In wavefunction methods the accuracy of the description of a system of electrons can be improved systematically starting from a reference, usually a Hartree-Fock wavefunction. This difference between the HF energy and the true non-relativistic energy is called (Coulomb) correlation energy and, as far as I know, it can be divided in, at least, two types: static correlation and dynamic correlation.

Dynamic correlation can be described by perturbative methods or Coupled Cluster theory, while static correlation needs multi-reference descriptions. Although the definition of dynamic and static correlation can be ambiguous, in some cases the effects of static correlation can be "separated" from dynamic effects and it becomes important to know what correlated method is needed.

In DFT, however, it seems that the amount of dynamic correlation, introduced by the exchange-correlation (XC) potential, is unspecified. Moreover, Kohn-Sham orbitals are constructed such that they reproduce the real electron density, which means that KS orbitals account some correlation effects. Also, the KS exchange energy is based only on a single determinant, thus, one can think that static effects are neglected. However, I'm not really sure about that sentence.

So, the question is, what correlation effects are included in DFT?

  • $\begingroup$ A small comment: Kohn-Sham DFT is not based on a single determinant for the wavefunction, the wavefunction is a product state. $\endgroup$ – Phil Hasnip Nov 16 '20 at 11:52
  • $\begingroup$ @PhilHasnip Could you expound a bit more on that comment? I was under the impression that they worked with a single slater determinant in practice $\endgroup$ – Xivi76 Dec 24 '20 at 0:17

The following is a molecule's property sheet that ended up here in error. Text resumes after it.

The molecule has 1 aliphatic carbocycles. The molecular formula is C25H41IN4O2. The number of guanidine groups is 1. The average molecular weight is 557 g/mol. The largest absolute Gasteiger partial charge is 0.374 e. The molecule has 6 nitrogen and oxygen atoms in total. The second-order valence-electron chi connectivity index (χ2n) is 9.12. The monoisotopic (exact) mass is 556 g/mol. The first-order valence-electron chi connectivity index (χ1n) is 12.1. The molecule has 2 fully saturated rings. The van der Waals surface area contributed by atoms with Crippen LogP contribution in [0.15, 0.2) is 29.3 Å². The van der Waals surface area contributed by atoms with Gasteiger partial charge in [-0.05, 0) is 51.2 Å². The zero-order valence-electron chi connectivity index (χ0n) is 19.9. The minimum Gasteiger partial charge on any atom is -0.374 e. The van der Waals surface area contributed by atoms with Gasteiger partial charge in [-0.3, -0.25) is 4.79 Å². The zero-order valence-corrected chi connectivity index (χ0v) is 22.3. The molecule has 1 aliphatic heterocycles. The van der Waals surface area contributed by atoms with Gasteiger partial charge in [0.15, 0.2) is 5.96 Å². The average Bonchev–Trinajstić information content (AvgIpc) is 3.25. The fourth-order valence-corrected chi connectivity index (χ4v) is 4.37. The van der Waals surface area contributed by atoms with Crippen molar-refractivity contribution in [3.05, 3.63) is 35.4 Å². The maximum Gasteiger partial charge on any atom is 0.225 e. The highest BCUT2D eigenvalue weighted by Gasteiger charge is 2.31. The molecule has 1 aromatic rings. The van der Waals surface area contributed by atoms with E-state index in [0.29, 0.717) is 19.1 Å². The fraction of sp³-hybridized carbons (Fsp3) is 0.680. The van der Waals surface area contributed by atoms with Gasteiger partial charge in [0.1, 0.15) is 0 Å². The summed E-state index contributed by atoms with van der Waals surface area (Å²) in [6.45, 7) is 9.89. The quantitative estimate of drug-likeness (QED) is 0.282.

By definition all of them, because Density Functional Theory is in principle exact.

Becke states:[1]

Density-functional theory (DFT) is a subtle, seductive, provocative business. Its basic premise, that all the intricate motions and pair correlations in a many-electron system are somehow contained in the total electron density alone, is so compelling it can drive one mad.
Let us introduce the acronym DFA at this point for “density-functional approximation.” If you attend DFT meetings, you will know that Mel Levy often needs to remind us that DFT is exact. The failures we report at meetings and in papers are not failures of DFT, but failures of DFAs.

DFT does model the exact electron density, hence all electron correlation. The problem becomes which of part of correlation is treated by the particular DFA, and how. Given the large number of approaches and parameterisations, this is probably too much to handle on this platform.[2]

As you also state that the definition of dynamic and static correlation can be ambiguous, it is at first only really meaningful for wave-function based approaches. As you separate the electron density differently in DFA, you have even more ambiguity.

You can see that in real life, when you calculate 'strongly-correlated' systems with DFT, and surprisingly they manage quite well, where wave-function based methods completely fail.
Another point in favour of this is the broken symmetry approach often taken, see for example in the popular Orca input library: broken symmetry DFT.


  1. Becke, A. D. Perspective: Fifty years of density-functional theory in chemical physics. J. Chem. Phys. 2014, 140 (18), 18A301. DOI: 10.1063/1.4869598.

  2. I have written a bit more about functionals, their shortcomings and advantages, etc. at Chemistry.se: DFT Functional Selection Criteria.

  • $\begingroup$ If one considers only the DFT in LDA, what's the correlation effect included in that? $\endgroup$ – Jack Jan 23 at 0:15
  • $\begingroup$ @Jack In the sense of this anser: LDA is not DFT. Everything that is not currently covered in the little text is probably worthwhile a separate answer. I'm certain this cannot be elucidated in a comment. $\endgroup$ – Martin - マーチン Jan 23 at 0:29

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